Tuesday, February 28, 2012

Putting out the Flames

Alas, comes a time in every fledgling cook's kitchen when a little mishap occurs.  For instance, I remember one winter I was cooking up a storm at my parent's house, when I heated up a skillet on high, forgot about it for several minutes, remembered it was on and I had to get some onions caramelized, and poured olive oil directly onto it.  WHOOSH.  That oil immediately lit up in flames.  In a complete panick, I managed to get the front door of the house open, grabbed hold of the skillet with a mit, and triumphantly threw the entire blazing mess outside into a snowstorm that was currently blanketing the driveway.

This evening came another "hands on" learning experience: broiling mushroom caps slathered in EVOO.  

My roommate and I were both making our respective dinners tonight when suddenly...smoke. LOTS of smoke.  She smartly turned off the oven because she was first to notice something was amiss, opened the oven door to see what was going on, and FIRE BABY, FIRE!  The oil on the sheet of tin foil that the mushroom caps were roasting on was entirely ablaze. Flames were licking the inside of the oven.  Smoke billowed out, the fire alarm was going off, the dog was running around barking like crazy, I was in the middle of eating some grapes, and we were both completely panicked because neither one of us knew exactly what to do.

After shrieking for a few moments, we got things under control.  And shortly thereafter, I Googled "How to put out an oven fire" (for future reference) and the very first link that popped up was information hailing from dummies.com.  Naturally.

Below is that information of what to do (and what not to do) in the event your baby quiches or roasted veggies take a turn for the worse.  Amusing thing is - my roommate said those mushroom caps still tasted great.  They were delicately smokey in flavor.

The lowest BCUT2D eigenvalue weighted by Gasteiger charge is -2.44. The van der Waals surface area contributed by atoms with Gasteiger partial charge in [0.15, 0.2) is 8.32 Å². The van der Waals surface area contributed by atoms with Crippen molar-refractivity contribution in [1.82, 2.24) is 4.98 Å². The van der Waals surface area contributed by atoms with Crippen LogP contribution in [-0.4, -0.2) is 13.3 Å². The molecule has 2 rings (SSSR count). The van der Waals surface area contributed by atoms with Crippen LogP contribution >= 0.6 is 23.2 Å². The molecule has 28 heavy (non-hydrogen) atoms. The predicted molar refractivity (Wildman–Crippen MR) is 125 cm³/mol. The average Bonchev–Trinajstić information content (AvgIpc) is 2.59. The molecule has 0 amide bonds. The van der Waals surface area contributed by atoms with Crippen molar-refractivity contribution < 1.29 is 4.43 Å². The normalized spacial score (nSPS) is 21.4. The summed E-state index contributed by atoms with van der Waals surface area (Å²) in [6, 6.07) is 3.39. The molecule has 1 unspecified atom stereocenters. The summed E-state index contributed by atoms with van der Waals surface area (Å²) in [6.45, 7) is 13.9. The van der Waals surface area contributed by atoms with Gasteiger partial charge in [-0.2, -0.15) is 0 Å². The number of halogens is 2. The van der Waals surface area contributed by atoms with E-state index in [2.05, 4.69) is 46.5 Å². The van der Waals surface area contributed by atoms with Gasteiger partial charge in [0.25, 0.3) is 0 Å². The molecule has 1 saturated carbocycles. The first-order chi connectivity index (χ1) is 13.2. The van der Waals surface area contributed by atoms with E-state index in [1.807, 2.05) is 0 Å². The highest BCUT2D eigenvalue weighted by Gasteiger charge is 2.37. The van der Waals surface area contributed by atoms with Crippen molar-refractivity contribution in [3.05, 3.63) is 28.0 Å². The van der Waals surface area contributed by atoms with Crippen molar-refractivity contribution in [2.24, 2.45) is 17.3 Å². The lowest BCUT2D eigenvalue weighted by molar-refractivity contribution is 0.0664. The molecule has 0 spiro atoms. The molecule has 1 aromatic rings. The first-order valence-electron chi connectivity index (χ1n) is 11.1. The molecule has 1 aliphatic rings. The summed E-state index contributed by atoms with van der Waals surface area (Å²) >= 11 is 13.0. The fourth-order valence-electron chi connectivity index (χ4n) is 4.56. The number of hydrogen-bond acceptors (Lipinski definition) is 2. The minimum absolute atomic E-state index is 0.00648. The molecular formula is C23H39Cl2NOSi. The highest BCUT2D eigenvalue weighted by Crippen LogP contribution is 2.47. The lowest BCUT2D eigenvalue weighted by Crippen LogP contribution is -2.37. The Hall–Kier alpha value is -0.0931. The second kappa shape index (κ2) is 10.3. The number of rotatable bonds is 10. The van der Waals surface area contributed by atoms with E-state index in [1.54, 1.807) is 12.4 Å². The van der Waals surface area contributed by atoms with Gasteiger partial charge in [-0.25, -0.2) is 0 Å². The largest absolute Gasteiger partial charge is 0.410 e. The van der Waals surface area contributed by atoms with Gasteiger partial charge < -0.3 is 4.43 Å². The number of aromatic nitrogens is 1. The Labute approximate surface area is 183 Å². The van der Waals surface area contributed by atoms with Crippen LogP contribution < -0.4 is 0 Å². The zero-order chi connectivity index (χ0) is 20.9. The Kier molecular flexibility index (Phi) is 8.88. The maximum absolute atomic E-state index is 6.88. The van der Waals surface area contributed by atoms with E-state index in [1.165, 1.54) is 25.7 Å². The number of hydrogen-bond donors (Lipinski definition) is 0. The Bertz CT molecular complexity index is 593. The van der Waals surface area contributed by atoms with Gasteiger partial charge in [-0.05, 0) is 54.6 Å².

How to Put Out Kitchen Fires. (From here).

When a fire starts in the kitchen, you need to act fast to keep the fire from getting out of control. But how you act depends on what kind of fire you have and where it is. Follow these instructions for putting out kitchen fires:

• If you have a fire in the oven or the microwave, close the door or keep it closed, and turn off the oven. Don’t open the door! The lack of oxygen will suffocate the flames.

• If your oven continues to smoke like a fire is still going on in there, call the fire department.

• If you have a fire in a cooking pan, use an oven mitt to clap on the lid, then move the pan off the burner, and turn off the stove. The lack of oxygen will stop the flames in a pot.

• If you can’t safely put the lid on a flaming pan or you don’t have a lid for the pan, use your fire extinguisher. Aim at the base of the fire — not the flames.

Never use water to put out grease fires! Water repels grease and can spread the fire by splattering the grease. Instead, try one of these methods:

• If the fire is small, cover the pan with a lid and turn off the burner.

• Throw lots of baking soda or salt on it. NEVER use flour, which can explode or make the fire worse.

• Smother the fire with a wet towel or other large wet cloth.

• Use a fire extinguisher.

• Don’t swat at a fire with a towel, apron, or other clothing. You’re likely to fan the flames and spread the fire.

• If the fire is spreading and you can’t control it, get everyone out of the house and call 911! Make sure everybody in your family knows how to get out of the house safely in case of a fire. Practice your fire escape route.

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